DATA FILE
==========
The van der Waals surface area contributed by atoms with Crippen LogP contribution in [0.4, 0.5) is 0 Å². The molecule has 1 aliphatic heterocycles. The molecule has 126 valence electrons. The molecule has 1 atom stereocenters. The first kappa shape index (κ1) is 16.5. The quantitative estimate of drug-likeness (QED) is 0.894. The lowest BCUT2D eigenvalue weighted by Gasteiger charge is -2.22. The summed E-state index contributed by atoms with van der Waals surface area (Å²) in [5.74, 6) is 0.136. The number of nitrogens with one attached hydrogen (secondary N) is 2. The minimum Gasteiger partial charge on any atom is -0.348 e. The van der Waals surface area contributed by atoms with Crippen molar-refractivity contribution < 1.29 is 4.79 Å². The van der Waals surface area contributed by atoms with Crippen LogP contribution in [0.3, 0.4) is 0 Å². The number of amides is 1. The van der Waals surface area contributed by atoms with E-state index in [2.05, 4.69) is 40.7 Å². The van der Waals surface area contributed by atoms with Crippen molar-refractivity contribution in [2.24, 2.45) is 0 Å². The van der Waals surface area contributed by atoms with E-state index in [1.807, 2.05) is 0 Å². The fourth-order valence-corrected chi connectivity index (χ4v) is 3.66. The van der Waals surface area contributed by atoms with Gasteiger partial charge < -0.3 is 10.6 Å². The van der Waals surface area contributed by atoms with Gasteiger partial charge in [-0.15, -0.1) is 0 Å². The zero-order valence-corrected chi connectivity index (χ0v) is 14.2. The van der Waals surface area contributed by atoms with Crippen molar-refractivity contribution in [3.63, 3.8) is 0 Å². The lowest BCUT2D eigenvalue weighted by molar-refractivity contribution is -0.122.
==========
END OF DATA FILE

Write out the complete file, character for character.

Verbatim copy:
The van der Waals surface area contributed by atoms with Crippen LogP contribution in [0.4, 0.5) is 0 Å². The molecule has 1 aliphatic heterocycles. The molecule has 126 valence electrons. The molecule has 1 atom stereocenters. The first kappa shape index (κ1) is 16.5. The quantitative estimate of drug-likeness (QED) is 0.894. The lowest BCUT2D eigenvalue weighted by Gasteiger charge is -2.22. The summed E-state index contributed by atoms with van der Waals surface area (Å²) in [5.74, 6) is 0.136. The number of nitrogens with one attached hydrogen (secondary N) is 2. The minimum Gasteiger partial charge on any atom is -0.348 e. The van der Waals surface area contributed by atoms with Crippen molar-refractivity contribution < 1.29 is 4.79 Å². The van der Waals surface area contributed by atoms with Crippen LogP contribution in [0.3, 0.4) is 0 Å². The number of amides is 1. The van der Waals surface area contributed by atoms with E-state index in [2.05, 4.69) is 40.7 Å². The van der Waals surface area contributed by atoms with Crippen molar-refractivity contribution in [2.24, 2.45) is 0 Å². The van der Waals surface area contributed by atoms with E-state index in [1.807, 2.05) is 0 Å². The fourth-order valence-corrected chi connectivity index (χ4v) is 3.66. The van der Waals surface area contributed by atoms with Gasteiger partial charge < -0.3 is 10.6 Å². The van der Waals surface area contributed by atoms with Gasteiger partial charge in [-0.15, -0.1) is 0 Å². The zero-order valence-corrected chi connectivity index (χ0v) is 14.2. The van der Waals surface area contributed by atoms with Crippen molar-refractivity contribution in [3.63, 3.8) is 0 Å². The lowest BCUT2D eigenvalue weighted by molar-refractivity contribution is -0.122.